Is the Ruggedized Device Sector Growing or Shrinking?

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    Seven Tablets with a Business Edge

    Employees use mobile services and apps everywhere, including stressful areas such as construction sites, fire and accident scenes and oil rigs. For that reason, the availability of devices that can take a pounding is assumed to be important.

    Uncertainty abounds, however, about whether the ruggedized device market is expanding or contracting. FierceMobileIT reports on a study by VDC Research that points to a dip in the fortunes of the ruggedized device sector due to increased use of consumer gear. The report says that the sector, which includes handhelds, tablets, notebooks and “forklift terminals,” contracted 6.1 percent to $4.1 billion globally. The site provided some context:

    Bucking the downward trend, the rugged tablet segment increased 22 percent year-over-year in 2013, growth that is expected to continue this year. In addition, greater availability of rugged Android devices along with first-generation rugged Windows 8.1 embedded handheld devices will create increased opportunities this year, judges VDC.

    Trimble’s Director of Product Management Joyce Tam doesn’t agree with VDC’s position that consumer electronics devices are superseding purpose-built ruggedized devices. She writes at Directions Magazine that the opposite is happening in ruggedized devices:

    This year we will see a continuation of the trend to equip field workers with rugged devices. Companies that have used non-rugged tablets and smartphones for field work will be replacing them with rugged hand-helds as they realize breakage rates cost them more than deploying rugged devices in the first place.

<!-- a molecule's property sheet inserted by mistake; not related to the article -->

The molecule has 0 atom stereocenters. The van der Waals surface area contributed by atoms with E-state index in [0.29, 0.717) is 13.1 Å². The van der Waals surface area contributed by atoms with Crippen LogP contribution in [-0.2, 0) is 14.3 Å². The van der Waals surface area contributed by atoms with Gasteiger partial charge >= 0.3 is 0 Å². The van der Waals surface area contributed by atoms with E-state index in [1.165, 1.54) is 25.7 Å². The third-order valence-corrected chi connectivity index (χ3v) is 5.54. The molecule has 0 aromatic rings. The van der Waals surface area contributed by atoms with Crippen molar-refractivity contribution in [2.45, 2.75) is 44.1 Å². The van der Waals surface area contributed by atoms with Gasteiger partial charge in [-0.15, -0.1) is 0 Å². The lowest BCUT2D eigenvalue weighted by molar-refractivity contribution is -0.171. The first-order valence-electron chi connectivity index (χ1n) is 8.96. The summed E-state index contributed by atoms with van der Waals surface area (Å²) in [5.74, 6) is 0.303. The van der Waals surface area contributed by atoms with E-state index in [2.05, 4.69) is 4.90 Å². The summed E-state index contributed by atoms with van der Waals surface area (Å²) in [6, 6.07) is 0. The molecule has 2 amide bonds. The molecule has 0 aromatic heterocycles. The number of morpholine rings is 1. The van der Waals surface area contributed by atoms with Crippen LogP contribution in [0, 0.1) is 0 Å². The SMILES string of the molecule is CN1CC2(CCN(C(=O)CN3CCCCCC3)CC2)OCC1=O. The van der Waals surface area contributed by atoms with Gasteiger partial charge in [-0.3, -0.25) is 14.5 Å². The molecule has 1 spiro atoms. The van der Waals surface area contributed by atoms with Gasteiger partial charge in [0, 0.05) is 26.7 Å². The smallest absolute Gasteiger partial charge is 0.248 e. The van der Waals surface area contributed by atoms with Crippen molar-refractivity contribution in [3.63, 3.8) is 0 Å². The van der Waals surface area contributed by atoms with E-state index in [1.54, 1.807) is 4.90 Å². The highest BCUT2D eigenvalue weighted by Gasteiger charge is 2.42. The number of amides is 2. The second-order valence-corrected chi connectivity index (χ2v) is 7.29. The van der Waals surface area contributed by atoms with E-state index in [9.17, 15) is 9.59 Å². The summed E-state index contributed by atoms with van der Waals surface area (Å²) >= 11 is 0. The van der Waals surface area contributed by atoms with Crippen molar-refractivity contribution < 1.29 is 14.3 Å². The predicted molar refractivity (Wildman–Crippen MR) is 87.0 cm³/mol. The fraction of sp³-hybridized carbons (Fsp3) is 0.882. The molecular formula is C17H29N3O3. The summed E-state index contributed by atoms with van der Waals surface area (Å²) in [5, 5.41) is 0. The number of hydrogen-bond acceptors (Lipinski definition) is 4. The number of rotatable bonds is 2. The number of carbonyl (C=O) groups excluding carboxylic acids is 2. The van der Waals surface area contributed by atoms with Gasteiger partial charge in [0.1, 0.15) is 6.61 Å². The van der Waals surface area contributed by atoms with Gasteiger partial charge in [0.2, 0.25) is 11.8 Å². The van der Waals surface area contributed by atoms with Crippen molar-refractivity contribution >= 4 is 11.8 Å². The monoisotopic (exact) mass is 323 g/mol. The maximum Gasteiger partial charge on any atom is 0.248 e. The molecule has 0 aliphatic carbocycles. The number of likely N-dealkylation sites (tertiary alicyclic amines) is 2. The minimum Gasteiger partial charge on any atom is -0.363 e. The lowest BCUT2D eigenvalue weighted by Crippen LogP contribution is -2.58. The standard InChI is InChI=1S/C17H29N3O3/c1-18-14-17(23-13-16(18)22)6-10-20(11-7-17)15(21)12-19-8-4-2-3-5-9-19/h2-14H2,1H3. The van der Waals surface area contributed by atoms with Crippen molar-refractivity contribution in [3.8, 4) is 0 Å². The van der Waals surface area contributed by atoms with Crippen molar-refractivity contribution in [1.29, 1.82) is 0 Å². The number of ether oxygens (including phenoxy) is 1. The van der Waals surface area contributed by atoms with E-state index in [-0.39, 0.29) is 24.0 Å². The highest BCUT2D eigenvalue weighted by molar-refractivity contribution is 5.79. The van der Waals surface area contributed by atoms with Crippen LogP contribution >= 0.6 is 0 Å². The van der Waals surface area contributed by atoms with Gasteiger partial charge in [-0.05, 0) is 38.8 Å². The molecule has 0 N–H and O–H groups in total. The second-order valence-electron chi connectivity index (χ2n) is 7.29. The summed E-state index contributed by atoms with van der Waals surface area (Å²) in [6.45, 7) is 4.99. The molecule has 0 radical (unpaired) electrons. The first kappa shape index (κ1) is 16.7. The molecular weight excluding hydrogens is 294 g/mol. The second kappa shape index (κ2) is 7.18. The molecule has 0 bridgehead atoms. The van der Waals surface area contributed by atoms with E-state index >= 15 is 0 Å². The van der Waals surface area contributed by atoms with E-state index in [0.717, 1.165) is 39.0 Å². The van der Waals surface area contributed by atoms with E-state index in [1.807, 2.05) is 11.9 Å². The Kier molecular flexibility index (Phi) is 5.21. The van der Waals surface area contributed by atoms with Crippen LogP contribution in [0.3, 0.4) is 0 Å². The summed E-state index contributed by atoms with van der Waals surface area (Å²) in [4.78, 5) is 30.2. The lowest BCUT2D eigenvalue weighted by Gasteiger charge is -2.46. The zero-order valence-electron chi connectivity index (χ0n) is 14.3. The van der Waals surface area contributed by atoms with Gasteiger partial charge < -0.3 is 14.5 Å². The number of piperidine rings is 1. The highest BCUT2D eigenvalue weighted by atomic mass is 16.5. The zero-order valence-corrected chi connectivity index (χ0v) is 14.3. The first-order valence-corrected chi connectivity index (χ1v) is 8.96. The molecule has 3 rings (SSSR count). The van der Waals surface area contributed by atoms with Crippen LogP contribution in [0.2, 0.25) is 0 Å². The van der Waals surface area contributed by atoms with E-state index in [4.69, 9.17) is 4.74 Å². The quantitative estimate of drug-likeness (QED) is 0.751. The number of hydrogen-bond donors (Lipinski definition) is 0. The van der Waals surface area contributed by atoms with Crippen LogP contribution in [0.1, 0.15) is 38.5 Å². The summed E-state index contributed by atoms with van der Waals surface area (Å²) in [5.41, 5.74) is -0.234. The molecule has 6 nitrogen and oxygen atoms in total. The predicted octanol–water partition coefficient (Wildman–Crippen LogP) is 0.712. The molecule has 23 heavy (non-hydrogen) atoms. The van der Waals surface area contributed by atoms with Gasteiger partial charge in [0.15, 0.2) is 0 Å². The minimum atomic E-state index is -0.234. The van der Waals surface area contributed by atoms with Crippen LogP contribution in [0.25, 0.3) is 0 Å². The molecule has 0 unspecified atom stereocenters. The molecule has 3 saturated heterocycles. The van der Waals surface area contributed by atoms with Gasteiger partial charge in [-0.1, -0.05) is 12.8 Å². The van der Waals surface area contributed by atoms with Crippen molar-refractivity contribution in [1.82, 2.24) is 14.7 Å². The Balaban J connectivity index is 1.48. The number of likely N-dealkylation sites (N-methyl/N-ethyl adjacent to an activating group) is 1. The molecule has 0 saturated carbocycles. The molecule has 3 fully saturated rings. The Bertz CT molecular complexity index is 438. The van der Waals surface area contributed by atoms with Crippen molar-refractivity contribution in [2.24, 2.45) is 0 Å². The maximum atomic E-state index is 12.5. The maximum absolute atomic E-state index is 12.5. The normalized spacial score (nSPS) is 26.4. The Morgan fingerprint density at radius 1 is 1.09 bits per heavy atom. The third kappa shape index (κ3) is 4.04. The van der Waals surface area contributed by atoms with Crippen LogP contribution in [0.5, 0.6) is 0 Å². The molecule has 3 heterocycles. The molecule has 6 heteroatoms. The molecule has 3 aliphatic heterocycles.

The vagaries of the market haven’t brought product development to a halt. This week, Newsfactor posted a story about the Latitude 12 Rugged Extreme, a hybrid device, and the Latitude 14 Rugged Extreme Notebook. The description of the Latitude’s features provides a taste of what differentiates ruggedized devices:

    The bottom line: Dell said its Latitude 12 and 14 Rugged Extreme are built to endure worst-case conditions. It’s the materials, including impact-resistant ultra-polymers and sturdy magnesium alloy, that seem to make the difference. The design also helps. Dell explained that data is protected from the harsh elements via sealed doors and compression gaskets even as fourth-generation QuadCool thermal management lets the machine perform at high temperatures.

    Panasonic has a strong history in the ruggedized device game. In January, the vendor released the Toughpad FZ-M1, a 7-inch tablet. ReviewStudio reports that the company recently collaborated with Becrypt to add a higher level of security.

    It is not surprising that there are different views on whether the market is expanding or contracting. It is likely that Bring Your Own Device (BYOD) trends play into this. A company that embraces the approach is more likely to let workers take their own tablets and smartphones to messy and rough places. It will be a tricky sector to assess until analysts get a better handle on the true level of BYOD activity among organizations that operate in harsh environments.

    Carl Weinschenk
    Carl Weinschenk Carl Weinschenk Carl Weinschenk is a long-time IT and telecom journalist. His coverage areas include the IoT, artificial intelligence, artificial intelligence, drones, 3D printing LTE and 5G, SDN, NFV, net neutrality, municipal broadband, unified communications and business continuity/disaster recovery. Weinschenk has written about wireless and phone companies, cable operators and their vendor ecosystems. He also has written about alternative energy and runs a website, The Daily Music Break, as a hobby.

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